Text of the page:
"No, hear me out. It'll read like a love story straight out of a cheap novel: Young, heartbroken (You are heartbroken, aren't you?) widower accidentally stumbles across a high school flame at the grocery store. She notices he's shopping for one. He notices that age and maturity have made null and void any differences their relationship had in the past. They're both different, and better now, and ballads shall be written about their love...."
"Have you had too much caffeine today or what?"

"...until the ghost of the widower's dead wife concocts an evil plan to sow seeds of distrust and jealousy into their relationship. The new/old girlfriend catches her love talking intimately with an imaginary figure and concludes that he remains obsessed with the memory of his marriage. She leaves him and vows to never again attempt to find love."

I stare blankly at my glowing screen, currently showing Carly's profile. Carly's a perfectly nice woman, if slightly uptight. I have no idea why she never got married. This is exactly the sort of plan my sweetly sinister wife would concoct. Doesn't mean I have any interest in participating in any  twisted scheme of hers. I have a history of holding a little more tightly to ideals of not causing unnecessary mental torture to my enemies. Instead, I just wave at the crusty guy with the unkempt lawn across the street and get my mail, same as any normal person would. 

This isn't normal.

"Hey," she says after I remain silent while the minutes tick by, "Don't stress. I won't be haunting anyone, I promise. As long as it's not Carly. I would haunt her. But you do need to have a little more fun. How about bowling? Mountain climbing? Meeting any woman in the world besides Carly? Taking a trip to New Zealand? We always wanted to go there."

"We? 'We' never wanted to go to New Zealand! I wanted to go--you said it was too expensive and you'd rather just do DisneyWorld."

"It's bad form to speak ill of the dead," she quips. "Fine, you're right. I never let you go to New Zealand...but I know you're dying to."


"I can't help it. Death jokes are funny as hell."

Not to me. They really aren't funny at all. But that woman--the woman I loved since she was little more than a nerdy kid taking AP classes long before she should have been allowed to take them--she has the weirdest taste in jokes. I used to tell her to stop trying to tell jokes, because she was terrible. She still hasn't stopped.

"Hey," she says, "You know how I promised I'd never leave you alone?"

"You never let me forget. Not for a moment."

"I just want you to know this case, I might have to amend the definition of 'never.'"

She was always amending definitions...twisting them to suit her own purposes. She used to swear up and down that "always" in the context of "You ALWAYS forget to take out the trash!" was designed to specifically mean: "You usually forget to take out the trash in time for the trash truck to pick it up." and should not be responded to with "No, sometimes I do remember to take it out!" How are the rest of us supposed to keep up?

"I'm never going to leave you alone--NEVER meaning, not until you're okay with being left alone."

I pondered this, wondering what it meant for me, for these conversations I was constantly embroiled in.

"And Adam? I think you're almost there. You're almost okay."

I fought for flippant words to throw back in reply. Being serious is hard. We never liked being serious. I don't like being serious. Death is serious. It's a bad fit for us.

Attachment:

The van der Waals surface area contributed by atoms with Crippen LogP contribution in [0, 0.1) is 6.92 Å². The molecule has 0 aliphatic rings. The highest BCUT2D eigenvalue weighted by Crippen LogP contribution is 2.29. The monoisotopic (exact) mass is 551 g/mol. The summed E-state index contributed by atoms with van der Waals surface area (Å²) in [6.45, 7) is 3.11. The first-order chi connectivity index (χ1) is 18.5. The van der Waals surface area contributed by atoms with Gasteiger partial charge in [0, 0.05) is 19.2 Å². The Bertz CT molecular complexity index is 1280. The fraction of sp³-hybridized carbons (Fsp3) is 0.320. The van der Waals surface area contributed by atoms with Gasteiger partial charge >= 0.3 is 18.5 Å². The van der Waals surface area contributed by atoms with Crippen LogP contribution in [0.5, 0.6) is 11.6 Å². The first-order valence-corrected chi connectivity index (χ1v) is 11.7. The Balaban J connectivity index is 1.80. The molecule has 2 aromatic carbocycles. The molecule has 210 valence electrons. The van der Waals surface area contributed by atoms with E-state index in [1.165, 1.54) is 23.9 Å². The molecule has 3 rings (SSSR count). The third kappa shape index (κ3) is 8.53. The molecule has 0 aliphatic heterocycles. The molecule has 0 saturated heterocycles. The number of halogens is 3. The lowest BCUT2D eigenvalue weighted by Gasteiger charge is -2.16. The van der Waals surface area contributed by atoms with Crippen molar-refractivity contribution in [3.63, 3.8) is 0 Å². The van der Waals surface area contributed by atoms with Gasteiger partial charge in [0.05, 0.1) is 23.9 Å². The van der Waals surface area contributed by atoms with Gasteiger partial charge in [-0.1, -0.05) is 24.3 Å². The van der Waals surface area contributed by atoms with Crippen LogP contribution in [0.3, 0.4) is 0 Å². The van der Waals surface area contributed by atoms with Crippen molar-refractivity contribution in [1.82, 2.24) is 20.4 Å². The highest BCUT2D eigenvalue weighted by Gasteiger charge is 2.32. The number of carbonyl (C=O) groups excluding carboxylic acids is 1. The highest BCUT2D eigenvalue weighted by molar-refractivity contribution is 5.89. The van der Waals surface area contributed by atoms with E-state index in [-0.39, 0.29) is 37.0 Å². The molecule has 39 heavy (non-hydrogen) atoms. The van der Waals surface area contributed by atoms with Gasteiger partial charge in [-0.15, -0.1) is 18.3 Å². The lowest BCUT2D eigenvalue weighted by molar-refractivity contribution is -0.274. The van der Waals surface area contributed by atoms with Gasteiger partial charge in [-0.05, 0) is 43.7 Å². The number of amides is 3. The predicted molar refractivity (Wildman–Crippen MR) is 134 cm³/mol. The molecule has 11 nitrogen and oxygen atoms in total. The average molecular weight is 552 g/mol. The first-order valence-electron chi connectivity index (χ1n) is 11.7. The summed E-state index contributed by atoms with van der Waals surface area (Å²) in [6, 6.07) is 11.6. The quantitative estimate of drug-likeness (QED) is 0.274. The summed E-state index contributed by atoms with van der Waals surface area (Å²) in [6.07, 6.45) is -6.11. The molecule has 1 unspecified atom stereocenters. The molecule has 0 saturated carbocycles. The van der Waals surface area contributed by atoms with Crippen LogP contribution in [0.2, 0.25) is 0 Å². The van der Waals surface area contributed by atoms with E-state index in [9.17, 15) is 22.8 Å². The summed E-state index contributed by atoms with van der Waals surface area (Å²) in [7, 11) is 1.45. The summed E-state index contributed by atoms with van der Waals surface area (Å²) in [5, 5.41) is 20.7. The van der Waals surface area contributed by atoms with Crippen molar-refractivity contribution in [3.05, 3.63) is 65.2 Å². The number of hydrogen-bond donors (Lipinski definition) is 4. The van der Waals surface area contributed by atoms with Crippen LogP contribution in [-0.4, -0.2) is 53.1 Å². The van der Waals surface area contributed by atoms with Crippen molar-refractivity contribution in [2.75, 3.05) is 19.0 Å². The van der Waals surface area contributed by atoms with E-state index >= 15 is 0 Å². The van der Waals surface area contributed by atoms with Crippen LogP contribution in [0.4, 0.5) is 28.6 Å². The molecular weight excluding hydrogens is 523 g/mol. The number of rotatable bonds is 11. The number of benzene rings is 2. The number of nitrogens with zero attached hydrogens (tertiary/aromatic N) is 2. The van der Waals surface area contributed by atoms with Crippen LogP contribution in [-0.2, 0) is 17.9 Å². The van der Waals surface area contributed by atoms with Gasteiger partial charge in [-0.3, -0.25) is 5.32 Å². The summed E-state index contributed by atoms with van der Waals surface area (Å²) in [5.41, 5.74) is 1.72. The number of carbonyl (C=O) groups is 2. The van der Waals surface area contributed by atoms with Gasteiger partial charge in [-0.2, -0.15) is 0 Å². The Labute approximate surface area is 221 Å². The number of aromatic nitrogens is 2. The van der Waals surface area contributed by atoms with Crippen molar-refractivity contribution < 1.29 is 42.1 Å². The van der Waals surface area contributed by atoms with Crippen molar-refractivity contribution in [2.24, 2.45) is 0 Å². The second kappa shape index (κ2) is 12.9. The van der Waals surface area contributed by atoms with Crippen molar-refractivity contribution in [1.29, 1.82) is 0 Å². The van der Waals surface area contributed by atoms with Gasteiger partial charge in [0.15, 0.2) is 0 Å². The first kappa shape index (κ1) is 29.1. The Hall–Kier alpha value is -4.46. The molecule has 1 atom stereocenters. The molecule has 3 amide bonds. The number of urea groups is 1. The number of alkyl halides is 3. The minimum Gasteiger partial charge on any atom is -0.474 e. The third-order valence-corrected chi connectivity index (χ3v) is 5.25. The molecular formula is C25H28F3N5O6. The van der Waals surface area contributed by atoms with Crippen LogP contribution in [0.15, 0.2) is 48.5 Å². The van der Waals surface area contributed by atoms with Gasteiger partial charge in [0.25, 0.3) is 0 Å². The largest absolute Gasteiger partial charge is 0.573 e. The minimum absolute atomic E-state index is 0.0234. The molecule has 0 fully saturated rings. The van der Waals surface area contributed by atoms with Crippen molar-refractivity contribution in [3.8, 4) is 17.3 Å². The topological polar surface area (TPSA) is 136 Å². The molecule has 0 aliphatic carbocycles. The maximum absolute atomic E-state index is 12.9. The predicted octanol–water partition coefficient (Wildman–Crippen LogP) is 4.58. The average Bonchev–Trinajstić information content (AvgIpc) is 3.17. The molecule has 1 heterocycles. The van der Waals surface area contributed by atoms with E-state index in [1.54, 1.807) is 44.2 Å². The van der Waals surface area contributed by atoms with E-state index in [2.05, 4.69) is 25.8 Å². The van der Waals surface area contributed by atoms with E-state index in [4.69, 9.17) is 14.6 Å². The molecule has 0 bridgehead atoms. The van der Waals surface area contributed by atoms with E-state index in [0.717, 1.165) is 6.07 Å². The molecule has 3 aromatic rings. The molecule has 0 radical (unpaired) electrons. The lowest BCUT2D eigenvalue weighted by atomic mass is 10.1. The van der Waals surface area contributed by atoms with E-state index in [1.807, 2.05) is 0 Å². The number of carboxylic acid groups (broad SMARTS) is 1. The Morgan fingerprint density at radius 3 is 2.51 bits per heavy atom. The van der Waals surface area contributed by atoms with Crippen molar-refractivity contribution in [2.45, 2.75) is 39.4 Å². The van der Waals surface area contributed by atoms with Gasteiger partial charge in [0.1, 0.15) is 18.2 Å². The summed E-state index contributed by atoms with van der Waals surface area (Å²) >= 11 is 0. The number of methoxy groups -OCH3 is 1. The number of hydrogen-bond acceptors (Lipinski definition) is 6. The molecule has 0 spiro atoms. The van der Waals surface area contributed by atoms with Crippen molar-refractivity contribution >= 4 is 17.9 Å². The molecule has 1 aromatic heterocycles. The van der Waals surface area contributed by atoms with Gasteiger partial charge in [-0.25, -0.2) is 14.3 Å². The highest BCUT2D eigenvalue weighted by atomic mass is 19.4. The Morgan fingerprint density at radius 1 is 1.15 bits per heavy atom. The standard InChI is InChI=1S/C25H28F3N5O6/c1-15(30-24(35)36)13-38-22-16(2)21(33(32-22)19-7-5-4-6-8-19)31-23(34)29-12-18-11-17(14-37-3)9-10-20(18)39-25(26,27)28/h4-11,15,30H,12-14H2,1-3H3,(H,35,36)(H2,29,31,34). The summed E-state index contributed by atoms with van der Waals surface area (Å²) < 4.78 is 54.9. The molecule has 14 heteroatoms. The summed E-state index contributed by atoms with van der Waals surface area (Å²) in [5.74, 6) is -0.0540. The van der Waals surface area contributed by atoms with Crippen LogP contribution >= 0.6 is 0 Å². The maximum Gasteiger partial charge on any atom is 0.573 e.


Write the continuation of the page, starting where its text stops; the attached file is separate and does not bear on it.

I find some: "Well it's about time!"

Silence. For one minute, then two. I blinked and tried to scroll again. Clicked mindlessly on an article. Opened and closed a favorited item in an online store--one that was just a bit beyond my budget. 15 minutes later I said, "Renn?"

It felt like I was talking to nothing. I was. Wasn't I? There couldn't be anyone but me in the room.

"Come on, man. Don't get all freaked out. I did say I would NEVER leave you alone. Just look up that workout gear one more time and see what I have to say about it."
iReview Global said...

I love reading fiction... Getting so wrapped up in it that you cant put it down! I personally couldn't do it... but you my friend, are great!

The Peculiar Treasure said...

hahaha, that is a funny story about a man's wife dying. I like it!

Anonymous said...

What a great piece of flash fiction! It's so fun and funny! I love to write fiction, but I'm a novel length writer. If you ever want any resources for writing, just let me know :)

Marissa said...

Funny and intriguing piece! :)

Paige @ Reasons to Come Home said...

I want more! It's a great piece!

The Lady Okie said...

I don't think it's too creepy. I like the part about him getting a ticket and then in the next part saying laughing in church was "less of a financial hit." :)

Pellerini said...

I think this is a great fiction piece! Are you going to write more?

Unknown said...

Very entertaining read. You truly have a gift for story telling, you should write more.

Unknown said...

Wow! This is pretty good! You should write fiction more often!

Melissa Blake said...

I'm always so impressed with fiction writers...truly talented!! Keep going! xoxo

Melissa | So About What I Said

Unknown said...

You should definitely keep writing fiction! I feel like this is a husbands worst nightmare hahahahahaha

Laura, The Start of a Good Life said...

I'm pretty sure i'm burning my dinner because i didn't want to stop reading! what i like about fiction is that it's yours. and once you start writing it, it's hard to stop. Well done and i hope to see some more!!

Laura Darling said...

Whoa, this was excellent!!! You are so talented! You definitely need to write more, I was sucked in right away. Definitely not too dark or creepy!

Danielle said...

You're such a great fiction writer! Do you have a platform for your fiction?